Is Disney’s Rapid Refill worth purchasing for your vacation? Let’s take a look.
What it is: A thermally insulated plastic or metal cup with an RFID chip for activation.
What it’s good for: Drink refills from any Rapid Fill station at any Disney Resort — up to 38,400 free refills (approximately), or even more if your stay is longer than 28 days.
What it costs: Regular designs are $19.99, upgraded metal cups are $29.99. When Disney Dining Plans are offered, the cup may be included for free with the plan.
How it works: Once purchased, the mug can be refilled at no cost at your resort’s Quick Service location, or at other designated refill stations around the resort. The standard stations have a choice of 6-8 beverages and usually include at least one non-carbonated option such as Powerade. Coffee, tea, and hot chocolate are also available. Some resorts have Coke Freestyle machines for use with the refill mugs. The cups are good for 28 days from the date of purchase, and have a 60-second waiting period between refills.
Now we’re ready for the big question: should you buy it? I like to start with the obvious: if you don’t drink soda, Powerade, or any other beverages that are included in the Rapid Fill options, then probably not. After that it gets a little murkier, so let’s break this down from two angles. First we’ll look at how cost-effective the cup is, and then we’ll check out some of the intangibles that might add to (or subtract from) your personal value equation.
The Dollars and Cents Take
The starting point for any value question is always compared to what? It’s certain that if you scored all 38,400 refills you’d be way ahead on a cost per ounce basis. But to get that maximum value you’d have to stand in front of the dispenser chugging a mug-a-minute, 24 hours a day for 28 straight days. You’d be way ahead on the cup — but that doesn’t sound like a great vacation to me.
Instead, let’s focus on situations where the cup is typically used:
• Eating meals at resort Quick Service locations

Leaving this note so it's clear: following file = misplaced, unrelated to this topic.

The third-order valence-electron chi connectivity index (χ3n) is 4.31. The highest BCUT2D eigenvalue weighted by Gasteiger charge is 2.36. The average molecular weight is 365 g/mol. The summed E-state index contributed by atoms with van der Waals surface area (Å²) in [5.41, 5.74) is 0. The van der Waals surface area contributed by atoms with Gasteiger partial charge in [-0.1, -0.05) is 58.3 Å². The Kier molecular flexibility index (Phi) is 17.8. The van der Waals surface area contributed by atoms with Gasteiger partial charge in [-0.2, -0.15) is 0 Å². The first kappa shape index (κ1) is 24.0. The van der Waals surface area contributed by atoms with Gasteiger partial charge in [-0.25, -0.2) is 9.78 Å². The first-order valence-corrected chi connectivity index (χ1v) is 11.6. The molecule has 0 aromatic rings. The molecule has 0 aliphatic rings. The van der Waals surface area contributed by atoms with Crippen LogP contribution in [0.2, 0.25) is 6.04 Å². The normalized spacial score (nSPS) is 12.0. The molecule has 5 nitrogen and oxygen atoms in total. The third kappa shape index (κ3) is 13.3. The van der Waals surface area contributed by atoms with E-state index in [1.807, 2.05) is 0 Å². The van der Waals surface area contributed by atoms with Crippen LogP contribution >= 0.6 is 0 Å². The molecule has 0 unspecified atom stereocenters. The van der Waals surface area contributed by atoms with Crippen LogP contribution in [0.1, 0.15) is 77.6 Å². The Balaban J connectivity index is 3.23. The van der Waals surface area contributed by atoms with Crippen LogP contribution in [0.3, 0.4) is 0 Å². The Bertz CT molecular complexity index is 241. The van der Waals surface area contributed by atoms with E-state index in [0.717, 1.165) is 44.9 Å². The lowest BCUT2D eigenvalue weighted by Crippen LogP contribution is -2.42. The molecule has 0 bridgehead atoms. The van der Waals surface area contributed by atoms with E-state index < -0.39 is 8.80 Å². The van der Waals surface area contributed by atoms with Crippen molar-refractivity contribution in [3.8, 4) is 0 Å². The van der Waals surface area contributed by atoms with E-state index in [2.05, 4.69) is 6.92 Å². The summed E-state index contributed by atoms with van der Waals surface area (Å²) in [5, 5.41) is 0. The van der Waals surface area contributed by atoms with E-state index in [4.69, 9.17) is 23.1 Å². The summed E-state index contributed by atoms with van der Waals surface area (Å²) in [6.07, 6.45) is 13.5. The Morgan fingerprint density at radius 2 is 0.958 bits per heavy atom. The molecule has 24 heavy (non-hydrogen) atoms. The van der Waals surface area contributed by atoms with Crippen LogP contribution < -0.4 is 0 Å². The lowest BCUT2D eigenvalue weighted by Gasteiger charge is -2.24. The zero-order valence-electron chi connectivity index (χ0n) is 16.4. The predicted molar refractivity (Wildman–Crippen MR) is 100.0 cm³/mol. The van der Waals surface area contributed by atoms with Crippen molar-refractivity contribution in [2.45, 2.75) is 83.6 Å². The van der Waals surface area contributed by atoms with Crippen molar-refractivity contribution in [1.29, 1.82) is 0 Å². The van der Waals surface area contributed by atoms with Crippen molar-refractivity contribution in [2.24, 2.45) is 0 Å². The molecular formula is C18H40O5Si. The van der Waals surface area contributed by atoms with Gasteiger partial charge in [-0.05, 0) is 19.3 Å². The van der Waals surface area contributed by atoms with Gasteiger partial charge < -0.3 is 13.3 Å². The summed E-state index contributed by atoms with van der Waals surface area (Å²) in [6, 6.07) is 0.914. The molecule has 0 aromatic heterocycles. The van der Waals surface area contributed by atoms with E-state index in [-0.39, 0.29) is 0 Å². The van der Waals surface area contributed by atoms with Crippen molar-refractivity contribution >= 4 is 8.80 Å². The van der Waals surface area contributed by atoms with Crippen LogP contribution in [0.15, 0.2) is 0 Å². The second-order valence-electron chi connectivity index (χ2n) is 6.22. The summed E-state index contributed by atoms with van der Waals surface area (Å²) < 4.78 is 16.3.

• Hanging by the pool
• Grabbing a refill to drink in your room
We can see right away that in most cases the cup is replacing an individually purchased serving, so that’s what we’ll compare to. The math here is pretty simple. As soon as our per-day cost for single-purchase items passes the per-day cost of the cup, the cup is a better option. The chart below compares the mug with Quick Service fountain drinks (which are refillable up to three times within the hour), 20 oz. bottles from Quick Service, and 12-packs of 12 oz. cans from a local grocery.
The easy math is in the Day 1 column where you can see how many total purchases you’d need to make to equal the cost of the refill cup. For instance, the refill mug will be a winning option if you’re buying more than 5 Quick Service paper cups over the length of your trip, no matter how long it is. But if you’ve bought 12-packs of cans from the Publix or Target then you’ll need to crack open more than 40 to come out ahead.
Coffee, tea, and hot cocoa are currently $3.49 each, so if that’s your one fill a day it will take an extra day or so to break even compared to QS paper. On the other hand, if you’re in the habit of grabbing a coffee fill-up to go with breakfast in your room and then eating dinner at your resort, the cup might pay for itself over a weekend visit.
I’m pretty sure this won’t shock you, but it’s not uncommon to buy things for reasons that have nothing to do with how much money they’ll save you. Individual taste is not up for dispute, and it’s not possible to put a fixed price on satisfaction. Here are some common non-budgetary considerations that are often raised about these cups.
Souvenir value — Many find the cup to be an appealing souvenir, and have no trouble justifying the purchase on that basis. My kids are too old and cool to use sippy cups, but lidded cups from Disney are a suitably chill alternative when they need to be careful about spills. If you plan to use the cup as a travel mug for your morning joe, know that the metal cups cost more but they also lack handles and are therefore friendlier to automobile cupholders.
Station location — Most resorts have a refill station conveniently located near the feature pool. If you spend your time at the quiet pools, you might have quite a hike for refills. This convenience factor also applies to the location of your room.
Serving size — The cups only hold 13 ounces, about the same as a can of coke. If you usually go with a 20 oz. bottle, you may feel like you are constantly refilling.
Eco-friendliness — It feels obvious that the cup is more eco-friendly because it eliminates waste. Unfortunately the picture is not so simple: an alternate viewpoint on eco-friendliness relies on life-cycle energy usage. From an energy perspective, you need to use a polypropylene cup like the Rapid Fill mugs about 17-20 times before it’s greener than paper.
Self-discipline — Many of us customarily take a break from our healthy habits while on vacation. But if you’re trying to maintain a limit on your sweet or sugary drinks, it’s definitely easier to resist the call of a cup of soda when it isn’t free.
Is your family pro-mug, or anti-mug? What motivates your decision? Let us know in the comments.
Originally published April 2021; last updated June 2022.